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Germany and France lead fight for more secrecy by EU governments and UK sits on the fence - Council position on access to documents even worse than the Commission's
01 November 2000
The draft position of the Council of the European Union on the new code of public access to EU documents is even worse than the unsatisfactory Commission proposal.
The views of the member states on the Council vary widely with some trying to change the draft position to allow even less access than at present.
Statewatch has carried out an Audit of the amendments put forward by EU member states to the Council's draft position. It shows that Germany and France are calling for even more secrecy and less access to documents than in the already deficient Council position. Denmark, Netherlands, Finland and Sweden lead the way in arguing for more openness. The UK's position is to say the least equivocal and certainly does not match its previous support for freedom of information in the EU.
Overall the Audit and Analysis shows that the majority of EU governments are: i) not backing openness, ii) not acting to "enshrine" the citizens' right of access to EU documents by faithfully putting into effect the commitment in Article 255 of the Amsterdam Treaty and iii) are even using the new code to remove existing rights under the 1993 Decision.
Statewatch audit of proposed amendments
Amendments for: Eight key criteria*
Member state More access/Less More access/Less
1. Denmark 15 1 6 2
2. Netherlands 13 - 6 2
3. Finland 10 1 6 2
4. Sweden 10 - 7 1
5. Italy 5 3 1 7
6. Belgium 5 3 - 8
7. Spain 3 3 - 8
8. Greece 1 1 - 8
9. UK 5 6 2 6
10. Ireland - - - 8
11. Portugal - 2 - 8
12.Luxembourg 1 3 - 8
13. Austria 1 4 - 8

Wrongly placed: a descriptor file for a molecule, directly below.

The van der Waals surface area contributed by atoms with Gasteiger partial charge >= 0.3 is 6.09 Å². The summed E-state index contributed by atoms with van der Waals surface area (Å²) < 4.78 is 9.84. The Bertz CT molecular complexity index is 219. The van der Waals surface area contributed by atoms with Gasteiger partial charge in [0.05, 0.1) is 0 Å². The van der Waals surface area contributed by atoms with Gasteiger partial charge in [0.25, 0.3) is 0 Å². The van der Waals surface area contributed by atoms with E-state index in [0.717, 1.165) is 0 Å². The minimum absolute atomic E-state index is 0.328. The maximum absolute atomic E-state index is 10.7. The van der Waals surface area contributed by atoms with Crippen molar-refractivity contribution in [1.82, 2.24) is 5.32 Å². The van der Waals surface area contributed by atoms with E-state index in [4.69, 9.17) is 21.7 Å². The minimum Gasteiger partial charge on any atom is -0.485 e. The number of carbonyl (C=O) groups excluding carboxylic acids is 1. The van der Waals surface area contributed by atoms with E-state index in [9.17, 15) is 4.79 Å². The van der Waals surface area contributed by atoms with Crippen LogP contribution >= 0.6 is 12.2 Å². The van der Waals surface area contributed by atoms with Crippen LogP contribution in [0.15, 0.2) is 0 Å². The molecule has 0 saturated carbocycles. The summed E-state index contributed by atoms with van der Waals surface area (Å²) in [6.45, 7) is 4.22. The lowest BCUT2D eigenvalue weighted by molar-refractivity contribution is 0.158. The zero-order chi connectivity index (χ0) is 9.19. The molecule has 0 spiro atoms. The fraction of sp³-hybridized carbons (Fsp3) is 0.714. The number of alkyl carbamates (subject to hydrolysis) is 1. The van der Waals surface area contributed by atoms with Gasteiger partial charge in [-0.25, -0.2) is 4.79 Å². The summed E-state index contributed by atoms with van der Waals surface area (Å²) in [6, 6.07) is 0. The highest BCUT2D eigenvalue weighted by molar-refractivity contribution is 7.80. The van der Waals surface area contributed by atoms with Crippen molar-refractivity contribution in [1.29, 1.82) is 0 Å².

14. France 3 9 1 7
15. Germany 1 12 1 7
* The "eight key criteria test" is based on maintaining the rights under the present code of access and/or giving new positive rights:
1) whether the measure should be a "Regulation" which could override national freedom of information laws (Council same as Commission);
2) Article 1: giving right access to non-EU people (Council same as Commission);
3) Article 3: opposing "space to think" (Council same as Commission, different wording);
4) Article 5: opposing "repetitive applications" (Council worse than Commission);
5) Article 4: "harm test standard" (Council worse than Commission)
6) Article 4: opposing giving third parties and organisations a veto over access within the EU (Council worse than Commission)
7) Article 8: supporting the freedom to reproduce documents except for commercial purposes (Council same as Commission).
8) The "Solana Decision" has not been incorporated in the Council draft position, however, the vote in COREPER, 12-3, is highly indicative. Only Netherlands, Sweden and Finland voted against this decision.
"Silence" on an issue counts as a negative position.
The new measure, to be agreed by May 2001, is meant to "enshrine" the citizen's right of access to documents under Article 255 of the Amsterdam Treaty. The current right of access to EU documents is under attack on two fronts:
1) The Commission's proposed measure undermines the fundamental principle, established since 1993, that citizen's have the right of access to any document subject only to specific exceptions. It proposes to permanently exclude whole categories of documents from public access to ensure the so-called "space to think" for officials (public servants).
2) In July without consulting anyone the Council adopted, by 12 votes to 3, the "Solana Decision" to permanently exclude from public access whole categories of documents covering foreign policy, military and "non-military crisis management" - and any other document whether classified or not which refers to these issues. The Council's draft position does not incorporate this Decision which is to be the subject of a separate report.
The Council's draft position on 18 August is exactly the same